Pulverman CS, Boyd RL, Stanton AM, Meston CM. Changes in the sexual self-schema of women with a history of childhood sexual abuse following expressive writing treatment. Psychological Trauma: Theory, Research, Practice, and Policy. 2017 Mar 1;9(2):181-188. https://doi.org/10.1037/tra0000163

Author

Pulverman, Carey S. ; Boyd, Ryan L. ; Stanton, Amelia M. ; Meston, Cindy M. / Changes in the sexual self-schema of women with a history of childhood sexual abuse following expressive writing treatment. In: Psychological Trauma: Theory, Research, Practice, and Policy. 2017 ; Vol. 9, No. 2. pp. 181-188.

Bibtex

@article{40926391541541978a45fc3ac4306e61,
title = "Changes in the sexual self-schema of women with a history of childhood sexual abuse following expressive writing treatment.",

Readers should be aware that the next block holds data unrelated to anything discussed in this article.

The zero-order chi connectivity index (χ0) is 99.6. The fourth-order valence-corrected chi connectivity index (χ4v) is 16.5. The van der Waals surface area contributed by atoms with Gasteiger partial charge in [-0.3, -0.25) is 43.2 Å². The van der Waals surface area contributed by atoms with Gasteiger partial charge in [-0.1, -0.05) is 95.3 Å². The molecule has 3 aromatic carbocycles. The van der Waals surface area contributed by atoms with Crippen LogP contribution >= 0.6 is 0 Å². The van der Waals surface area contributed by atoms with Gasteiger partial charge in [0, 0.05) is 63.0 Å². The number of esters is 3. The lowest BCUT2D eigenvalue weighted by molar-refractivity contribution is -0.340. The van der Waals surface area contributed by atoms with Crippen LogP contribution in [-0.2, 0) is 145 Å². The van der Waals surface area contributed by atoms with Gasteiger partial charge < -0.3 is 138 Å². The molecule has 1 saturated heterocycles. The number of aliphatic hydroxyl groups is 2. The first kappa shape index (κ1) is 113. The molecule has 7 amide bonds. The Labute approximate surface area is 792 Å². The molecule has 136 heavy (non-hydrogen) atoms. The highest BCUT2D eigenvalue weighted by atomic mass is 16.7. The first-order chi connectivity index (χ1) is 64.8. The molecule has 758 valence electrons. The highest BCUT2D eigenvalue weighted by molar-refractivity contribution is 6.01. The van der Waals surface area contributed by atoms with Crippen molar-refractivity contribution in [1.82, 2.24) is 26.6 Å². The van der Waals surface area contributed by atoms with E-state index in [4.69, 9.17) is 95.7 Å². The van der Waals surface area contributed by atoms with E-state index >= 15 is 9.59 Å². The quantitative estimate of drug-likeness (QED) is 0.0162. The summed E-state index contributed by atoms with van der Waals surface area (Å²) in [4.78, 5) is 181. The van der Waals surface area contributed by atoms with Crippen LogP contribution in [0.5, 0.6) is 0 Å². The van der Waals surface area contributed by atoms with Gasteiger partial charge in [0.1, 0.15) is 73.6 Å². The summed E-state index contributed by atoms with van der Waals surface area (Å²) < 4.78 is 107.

abstract = "Objective: Sexual self-schemas are cognitive generalizations about the sexual self that influence the processing of sexually pertinent information and guide sexual behavior. Until recently sexual self-schemas were exclusively assessed with self-report instruments. Recent research using the meaning extraction method, an inductive method of topic modeling, identified 7 unique themes of sexual self-schemas: family and development, virginity, abuse, relationship, sexual activity, attraction, and existentialism from essays of 239 women (Stanton, Boyd, Pulverman, & Meston, 2015). In the current study, these themes were used to examine changes in theme prominence after an expressive writing treatment. Method: Women (n = 138) with a history of childhood sexual abuse completed a 5-session expressive writing treatment, and essays on sexual self-schemas written at pretreatment and posttreatment were examined for changes in themes. Results: Women showed a reduction in the prominence of the abuse, family and development, virginity, and attraction themes, and an increase in the existentialism theme. Conclusions: This study supports the validity of the 7 themes identified by Stanton and colleagues (2015) and suggests that expressive writing may aid women with a history of sexual abuse to process their abuse history such that it becomes a less salient aspect of their sexual self-schemas.",